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At vice presidential debate, Pence invokes ‘Jewish grandchildren’ in defense of Trump

During Wednesday night’s Vice Presidential debate between Senator Kamala Harris and Vice President Mike Pence, one moment in particular caught the attention of Jewish viewers.

Asked about President Trump’s history of obfuscation when asked to decry white nationalists and white supremacists, Pence invoked the president’s Jewish grandchildren in his defense.

“Your concern that he doesn’t condemn neo-Nazis — President Trump has Jewish grandchildren,” Pence said. “His daughter and son-in-law are Jewish. This is a president who respects and cherishes all the American people.”

It was the most significant invocation of the Jewish political bloc in a debate that largely shied away from issues seen as specific to Jewish voters, including Israel. And while some saw the statement as a strong defense of Trump as accepting of diversity, for many, it struck a more jarring chord.

“Hi hello,” wrote journalist Laura Adkins. “Jewish grandchildren are not a shield to wield on whim against accusations of anti-Semitism.”

In 2017, after an assembly of white nationalists in Charlottesville chanted “Jews will not replace us,” Trump notoriously said he believed there were good people “on both sides.” Joe Biden has cited that rally, during which the protester Heather Heyer was killed by a self-avowed white supremacist, as one of his motivations to run for president. And during the first presidential debate on September 28, moderator Chris Wallace asked President Trump point-blank to condemn white supremacists. In response, Trump told the Proud Boys, a racist and antisemitic white supremacist group, to “stand back and stand by.” Members of the Proud Boys interpreted the comment as a tacit endorsement of the group; two days after the debate, after initially telling journalists he didn’t know who the Proud Boys were, Trump told Fox’s Sean Hannity that he condemned “all white supremacists.”

Harris cited President Trump’s refusal to condemn white supremacists at the first presidential debate and said the remarks were “part of a pattern” that included referring to Mexican immigrants as “rapists and criminals,” instituting a Muslim travel ban and insisting after the Charlottesville rally that there were “very fine people on both sides.”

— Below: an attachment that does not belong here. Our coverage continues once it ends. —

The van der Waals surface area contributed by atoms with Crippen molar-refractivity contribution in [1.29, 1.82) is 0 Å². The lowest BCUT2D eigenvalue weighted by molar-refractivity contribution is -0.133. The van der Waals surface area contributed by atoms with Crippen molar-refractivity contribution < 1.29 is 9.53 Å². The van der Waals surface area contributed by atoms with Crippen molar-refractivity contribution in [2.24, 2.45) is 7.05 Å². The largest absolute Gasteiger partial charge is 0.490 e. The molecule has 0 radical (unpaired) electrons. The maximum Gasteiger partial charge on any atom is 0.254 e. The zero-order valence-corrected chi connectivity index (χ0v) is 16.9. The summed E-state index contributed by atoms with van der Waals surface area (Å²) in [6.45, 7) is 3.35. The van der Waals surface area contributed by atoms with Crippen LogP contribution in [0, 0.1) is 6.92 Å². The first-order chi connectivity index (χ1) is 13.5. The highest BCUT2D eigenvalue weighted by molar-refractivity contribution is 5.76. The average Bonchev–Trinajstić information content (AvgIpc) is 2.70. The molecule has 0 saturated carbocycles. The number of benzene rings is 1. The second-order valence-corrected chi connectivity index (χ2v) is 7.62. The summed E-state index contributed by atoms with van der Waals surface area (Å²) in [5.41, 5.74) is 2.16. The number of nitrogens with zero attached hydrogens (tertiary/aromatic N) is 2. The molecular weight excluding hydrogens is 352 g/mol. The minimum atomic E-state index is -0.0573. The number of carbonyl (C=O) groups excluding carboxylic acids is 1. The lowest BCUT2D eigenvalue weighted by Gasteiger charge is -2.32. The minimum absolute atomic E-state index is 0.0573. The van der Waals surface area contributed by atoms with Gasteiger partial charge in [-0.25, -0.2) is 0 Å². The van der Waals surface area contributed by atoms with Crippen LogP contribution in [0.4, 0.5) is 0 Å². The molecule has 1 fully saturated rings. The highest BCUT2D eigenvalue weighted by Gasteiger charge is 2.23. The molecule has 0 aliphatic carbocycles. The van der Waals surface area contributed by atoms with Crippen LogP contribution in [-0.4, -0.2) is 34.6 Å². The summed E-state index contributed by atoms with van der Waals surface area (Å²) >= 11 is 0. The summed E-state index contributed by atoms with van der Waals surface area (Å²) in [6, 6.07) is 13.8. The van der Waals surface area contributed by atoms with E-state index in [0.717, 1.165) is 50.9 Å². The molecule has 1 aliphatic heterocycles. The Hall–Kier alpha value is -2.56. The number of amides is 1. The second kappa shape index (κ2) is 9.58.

Pence countered by accusing Harris of “selectively” editing Trump’s comments and arguing that the President has condemned white supremacists “repeatedly.”

Subjects covered at the debate included the ongoing COVID-19 pandemic, the future of the economy, the country’s tenuous relationship with China and the forthcoming confirmation hearings for Supreme Court nominee Amy Coney Barrett, whom Trump nominated to the court following the death of Ruth Bader Ginsburg. In a discussion of foreign policy, Pence cited Trump’s decision to relocate the U.S. embassy in Israel to Jerusalem as one of his notable successes.

On Iran, Harris said that Trump “pulled us out of the Iran nuclear deal and made us less safe.” Pence accused the “Obama-Biden administration” of sending billions of dollars to Iran — a claim rated false by independent fact checkers. When Pence repeatedly praised Trump with making the decision to assassinate Qasem Soleimani, an Iranian major general in the Islamic Revolutionary Guard Corps, Harris countered by asking Pence why Trump refused to confront Russian President Vladimir Putin on reports of Russian-funded bounties to the Taliban on U.S. soldiers.

The spectre of the pandemic loomed over the debate after Trump tested positive for COVID-19 and was hospitalized following his debate last week with Democratic presidential candidate Joe Biden. While neither Pence nor Harris wore masks, they were seated further apart than Trump and Biden had been, and plexiglass barriers were erected between them — although health experts decried the measure as inadequate.

Notably, the only person to appear on stage with a mask was Harris’ husband Doug Emhoff.


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